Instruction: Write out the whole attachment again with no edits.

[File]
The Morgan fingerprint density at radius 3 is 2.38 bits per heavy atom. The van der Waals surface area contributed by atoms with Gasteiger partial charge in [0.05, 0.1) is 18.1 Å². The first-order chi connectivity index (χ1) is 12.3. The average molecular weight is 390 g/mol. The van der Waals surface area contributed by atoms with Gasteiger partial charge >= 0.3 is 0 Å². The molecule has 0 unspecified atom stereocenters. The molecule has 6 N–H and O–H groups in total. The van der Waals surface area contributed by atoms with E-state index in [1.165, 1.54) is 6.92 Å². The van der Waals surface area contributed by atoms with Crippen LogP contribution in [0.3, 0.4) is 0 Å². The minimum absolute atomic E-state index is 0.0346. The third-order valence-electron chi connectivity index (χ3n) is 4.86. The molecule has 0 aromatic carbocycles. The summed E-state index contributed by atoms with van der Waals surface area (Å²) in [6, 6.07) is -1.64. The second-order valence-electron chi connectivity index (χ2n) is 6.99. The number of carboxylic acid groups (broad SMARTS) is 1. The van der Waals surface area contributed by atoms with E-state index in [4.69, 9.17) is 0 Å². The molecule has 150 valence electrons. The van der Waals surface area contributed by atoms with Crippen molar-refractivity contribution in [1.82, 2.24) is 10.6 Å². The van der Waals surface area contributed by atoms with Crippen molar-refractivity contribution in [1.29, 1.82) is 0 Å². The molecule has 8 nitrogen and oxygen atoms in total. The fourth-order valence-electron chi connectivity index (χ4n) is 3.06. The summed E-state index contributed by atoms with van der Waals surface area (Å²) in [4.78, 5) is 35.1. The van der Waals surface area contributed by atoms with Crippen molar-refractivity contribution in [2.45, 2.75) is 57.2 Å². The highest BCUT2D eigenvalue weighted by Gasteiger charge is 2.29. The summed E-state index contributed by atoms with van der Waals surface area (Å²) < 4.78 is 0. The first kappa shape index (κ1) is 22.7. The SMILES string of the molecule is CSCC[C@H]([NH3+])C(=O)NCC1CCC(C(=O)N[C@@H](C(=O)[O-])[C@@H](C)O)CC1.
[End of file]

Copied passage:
The Morgan fingerprint density at radius 3 is 2.38 bits per heavy atom. The van der Waals surface area contributed by atoms with Gasteiger partial charge in [0.05, 0.1) is 18.1 Å². The first-order chi connectivity index (χ1) is 12.3. The average molecular weight is 390 g/mol. The van der Waals surface area contributed by atoms with Gasteiger partial charge >= 0.3 is 0 Å². The molecule has 0 unspecified atom stereocenters. The molecule has 6 N–H and O–H groups in total. The van der Waals surface area contributed by atoms with E-state index in [1.165, 1.54) is 6.92 Å². The van der Waals surface area contributed by atoms with Crippen LogP contribution in [0.3, 0.4) is 0 Å². The minimum absolute atomic E-state index is 0.0346. The third-order valence-electron chi connectivity index (χ3n) is 4.86. The molecule has 0 aromatic carbocycles. The summed E-state index contributed by atoms with van der Waals surface area (Å²) in [6, 6.07) is -1.64. The second-order valence-electron chi connectivity index (χ2n) is 6.99. The number of carboxylic acid groups (broad SMARTS) is 1. The van der Waals surface area contributed by atoms with E-state index in [4.69, 9.17) is 0 Å². The molecule has 150 valence electrons. The van der Waals surface area contributed by atoms with Crippen molar-refractivity contribution in [1.82, 2.24) is 10.6 Å². The van der Waals surface area contributed by atoms with Crippen molar-refractivity contribution in [1.29, 1.82) is 0 Å². The molecule has 8 nitrogen and oxygen atoms in total. The fourth-order valence-electron chi connectivity index (χ4n) is 3.06. The summed E-state index contributed by atoms with van der Waals surface area (Å²) in [4.78, 5) is 35.1. The van der Waals surface area contributed by atoms with Crippen molar-refractivity contribution in [2.45, 2.75) is 57.2 Å². The highest BCUT2D eigenvalue weighted by Gasteiger charge is 2.29. The summed E-state index contributed by atoms with van der Waals surface area (Å²) < 4.78 is 0. The first kappa shape index (κ1) is 22.7. The SMILES string of the molecule is CSCC[C@H]([NH3+])C(=O)NCC1CCC(C(=O)N[C@@H](C(=O)[O-])[C@@H](C)O)CC1.